Aileu commits to becoming open defection free

On 20 February, an “institutional triggering” event was initiated in Laulara, Aileu Municipality, with over 50 representatives from local authorities and village councils.

Institutional triggering is when municipality and administrative post leaders set an open defecation free (ODF) target and all levels of government are encouraged to become actively involved in its implementation. Ensuring all government representatives are engaged in an ODF campaign is critical to its success.

Aileu Municipality is aiming to be ODF by 20 May 2017, with Laulara Administrative Post planning to declare ODF status ahead of this date.

The session was led by Januario Mesquita, Head of Sanitation in Aileu Municipality.

“Sanitation is important to this community and also relates to human dignity,” he said. “We want to keep going so that sanitation can continue into the future.”

Human waste in the environment makes people sick

One in three Timorese people defecate outside because they do not have access to a toilet. Using the environment as a toilet brings people into contact with human waste. Water sources used for growing food, cooking and drinking become contaminated which makes people sick. In Timor-Leste, diarrhea is often caused by poor sanitation and hygiene, and is the second highest contributor to child mortality and stunting rates in children under five.

Through the PHD program, Australia is supporting Plan International Timor-Leste to achieve open defecation free status in the municipalities of Aileu and Ainaro in 2017.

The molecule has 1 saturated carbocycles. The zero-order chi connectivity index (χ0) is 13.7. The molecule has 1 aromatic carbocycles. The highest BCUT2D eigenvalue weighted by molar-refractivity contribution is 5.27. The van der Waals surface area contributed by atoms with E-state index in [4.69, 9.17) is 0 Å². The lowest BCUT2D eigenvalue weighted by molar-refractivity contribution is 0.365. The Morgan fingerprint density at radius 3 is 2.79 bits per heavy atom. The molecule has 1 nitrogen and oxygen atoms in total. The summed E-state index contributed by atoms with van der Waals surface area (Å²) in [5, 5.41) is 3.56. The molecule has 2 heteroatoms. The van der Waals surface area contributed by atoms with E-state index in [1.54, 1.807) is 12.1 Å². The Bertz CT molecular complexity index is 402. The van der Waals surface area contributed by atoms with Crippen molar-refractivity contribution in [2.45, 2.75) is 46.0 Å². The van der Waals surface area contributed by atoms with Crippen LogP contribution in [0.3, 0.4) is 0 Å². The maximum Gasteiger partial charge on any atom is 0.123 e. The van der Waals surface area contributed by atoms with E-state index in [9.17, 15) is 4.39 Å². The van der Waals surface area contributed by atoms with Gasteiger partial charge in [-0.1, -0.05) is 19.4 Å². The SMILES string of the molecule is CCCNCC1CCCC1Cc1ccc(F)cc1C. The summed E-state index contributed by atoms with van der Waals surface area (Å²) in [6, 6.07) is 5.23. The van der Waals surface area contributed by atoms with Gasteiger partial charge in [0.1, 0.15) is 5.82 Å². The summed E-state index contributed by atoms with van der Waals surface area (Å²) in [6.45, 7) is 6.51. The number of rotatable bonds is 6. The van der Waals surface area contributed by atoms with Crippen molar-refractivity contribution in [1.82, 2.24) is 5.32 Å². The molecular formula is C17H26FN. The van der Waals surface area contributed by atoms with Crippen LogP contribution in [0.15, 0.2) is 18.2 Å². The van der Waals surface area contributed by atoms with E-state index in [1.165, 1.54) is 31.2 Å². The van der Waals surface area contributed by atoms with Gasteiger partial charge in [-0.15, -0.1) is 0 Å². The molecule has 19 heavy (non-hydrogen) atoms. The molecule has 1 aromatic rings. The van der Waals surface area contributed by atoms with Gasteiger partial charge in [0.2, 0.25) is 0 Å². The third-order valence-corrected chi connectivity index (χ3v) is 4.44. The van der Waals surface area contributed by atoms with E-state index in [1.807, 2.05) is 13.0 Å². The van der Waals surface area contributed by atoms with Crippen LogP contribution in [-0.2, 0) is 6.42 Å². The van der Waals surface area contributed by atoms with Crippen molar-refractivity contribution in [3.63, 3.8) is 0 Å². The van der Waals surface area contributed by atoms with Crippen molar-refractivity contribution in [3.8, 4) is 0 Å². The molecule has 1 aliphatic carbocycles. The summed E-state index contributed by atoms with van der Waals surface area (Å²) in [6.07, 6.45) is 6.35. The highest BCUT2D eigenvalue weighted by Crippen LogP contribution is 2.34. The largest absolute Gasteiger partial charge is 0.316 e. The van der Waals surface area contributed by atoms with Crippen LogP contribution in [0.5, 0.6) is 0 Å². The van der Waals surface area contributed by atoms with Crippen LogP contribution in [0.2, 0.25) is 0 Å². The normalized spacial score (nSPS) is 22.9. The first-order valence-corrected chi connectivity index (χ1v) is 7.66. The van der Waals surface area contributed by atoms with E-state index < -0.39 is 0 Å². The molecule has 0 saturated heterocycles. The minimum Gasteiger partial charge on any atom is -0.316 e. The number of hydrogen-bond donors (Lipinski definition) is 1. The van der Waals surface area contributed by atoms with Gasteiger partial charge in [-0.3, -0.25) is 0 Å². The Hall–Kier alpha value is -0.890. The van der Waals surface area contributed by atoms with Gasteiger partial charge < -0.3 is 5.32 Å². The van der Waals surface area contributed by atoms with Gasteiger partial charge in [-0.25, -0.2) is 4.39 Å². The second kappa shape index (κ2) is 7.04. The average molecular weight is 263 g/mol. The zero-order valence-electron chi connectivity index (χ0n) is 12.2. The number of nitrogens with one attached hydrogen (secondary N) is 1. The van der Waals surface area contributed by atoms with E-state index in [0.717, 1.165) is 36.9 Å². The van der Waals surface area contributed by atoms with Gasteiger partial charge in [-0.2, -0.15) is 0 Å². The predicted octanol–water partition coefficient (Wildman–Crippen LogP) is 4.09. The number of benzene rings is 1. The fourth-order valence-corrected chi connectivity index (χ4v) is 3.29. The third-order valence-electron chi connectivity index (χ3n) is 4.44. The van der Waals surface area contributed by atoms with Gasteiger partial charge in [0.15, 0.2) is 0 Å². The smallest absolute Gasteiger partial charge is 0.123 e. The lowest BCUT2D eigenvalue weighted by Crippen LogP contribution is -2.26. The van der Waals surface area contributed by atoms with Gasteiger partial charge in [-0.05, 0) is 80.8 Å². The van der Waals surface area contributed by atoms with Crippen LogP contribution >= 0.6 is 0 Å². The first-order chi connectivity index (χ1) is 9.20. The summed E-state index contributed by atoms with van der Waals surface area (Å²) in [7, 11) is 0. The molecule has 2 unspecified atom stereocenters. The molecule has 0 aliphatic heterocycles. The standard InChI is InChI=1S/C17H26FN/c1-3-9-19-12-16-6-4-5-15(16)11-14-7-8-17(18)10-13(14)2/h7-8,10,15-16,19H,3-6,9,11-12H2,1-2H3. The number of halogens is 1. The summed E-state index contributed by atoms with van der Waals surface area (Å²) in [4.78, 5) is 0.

“Just one person defecating outside can introduce harmful germs into the environment, compromising an entire community’s health,” said Terence McCaughan from Plan International Timor-Leste. “When everyone has access to a toilet, it prevents the spread of human waste into water and food sources, improving the health and nutrition of all children and families.”

Plan International will engage and support Administrative Posts and civil society partners to work with communities to encourage toilet usage. Private sector capacity and skills will also be developed to provide quality and affordable sanitation options for communities.

Mobilising a whole-of-community commitment to end open defecation

Institutional triggering is a key part of the community-led total sanitation approach being used to address poor sanitation in Timor-Leste. The approach encourages communities to change their sanitation and hygiene behaviours without prescribing to them how it should be done. Rather than target behaviour change activities at the individual and household-level, entire communities are mobilised who then collectively commit to not defecating in the open.

With the support of local government, the community then decides how their commitment will be implemented and monitored. Toilets are constructed using community leadership and local resources, with limited outside assistance.

Bobonaro success being rolled out nationally

After the successful ODF status declaration by Bobonaro Municipality in 2015, the ODF Secretariat in Aileu invited former Bobonaro Administrator, Domingos Martins, to share his experience as an ODF initiator.

“Water and sanitation are important for Timor-Leste,” said Mr. Martins. “The partners work to address the basic needs of communities in rural areas and to implement the program that has been planned by the government.”

Bobonaro Municipality successfully increased household toilet coverage from 47% to 91% in just 11 months using the same community-led approach now being used in Aileu.

Findings from an evaluation of the Bobonaro initiative are shaping a national action plan to make all municipalities in Timor-Leste ODF by 2021. The evaluation report, commissioned by PHD’s Sanitation Adviser, Heather Moran, found that ODF success was strongly influenced by Municipal Administration leadership, in conjunction with community-level triggers and follow-up.

“The main driver behind Bobonaro households adopting toilet usage was embarrassment, along with health, privacy and security for women, and good citizenship for men,” said Ms. Moran. “Lessons learned in Bobonaro can be used as a model in other communities with poor sanitation.”